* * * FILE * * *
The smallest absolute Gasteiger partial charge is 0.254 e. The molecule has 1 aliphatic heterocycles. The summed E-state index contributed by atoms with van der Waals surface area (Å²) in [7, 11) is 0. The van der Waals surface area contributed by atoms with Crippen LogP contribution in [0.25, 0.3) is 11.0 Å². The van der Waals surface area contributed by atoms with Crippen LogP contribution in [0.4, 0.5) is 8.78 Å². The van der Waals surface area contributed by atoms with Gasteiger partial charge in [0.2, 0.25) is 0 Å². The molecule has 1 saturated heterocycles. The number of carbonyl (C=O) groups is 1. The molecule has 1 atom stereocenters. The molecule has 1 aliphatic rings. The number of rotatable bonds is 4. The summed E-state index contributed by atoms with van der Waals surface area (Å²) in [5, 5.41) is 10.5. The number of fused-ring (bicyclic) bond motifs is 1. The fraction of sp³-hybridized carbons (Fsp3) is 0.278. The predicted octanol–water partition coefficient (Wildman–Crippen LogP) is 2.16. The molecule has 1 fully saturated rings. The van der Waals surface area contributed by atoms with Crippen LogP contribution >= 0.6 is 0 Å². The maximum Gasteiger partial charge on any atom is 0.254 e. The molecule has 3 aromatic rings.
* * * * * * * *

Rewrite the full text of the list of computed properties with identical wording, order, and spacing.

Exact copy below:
The smallest absolute Gasteiger partial charge is 0.254 e. The molecule has 1 aliphatic heterocycles. The summed E-state index contributed by atoms with van der Waals surface area (Å²) in [7, 11) is 0. The van der Waals surface area contributed by atoms with Crippen LogP contribution in [0.25, 0.3) is 11.0 Å². The van der Waals surface area contributed by atoms with Crippen LogP contribution in [0.4, 0.5) is 8.78 Å². The van der Waals surface area contributed by atoms with Gasteiger partial charge in [0.2, 0.25) is 0 Å². The molecule has 1 saturated heterocycles. The number of carbonyl (C=O) groups is 1. The molecule has 1 atom stereocenters. The molecule has 1 aliphatic rings. The number of rotatable bonds is 4. The summed E-state index contributed by atoms with van der Waals surface area (Å²) in [5, 5.41) is 10.5. The number of fused-ring (bicyclic) bond motifs is 1. The fraction of sp³-hybridized carbons (Fsp3) is 0.278. The predicted octanol–water partition coefficient (Wildman–Crippen LogP) is 2.16. The molecule has 1 fully saturated rings. The van der Waals surface area contributed by atoms with Crippen LogP contribution >= 0.6 is 0 Å². The maximum Gasteiger partial charge on any atom is 0.254 e. The molecule has 3 aromatic rings.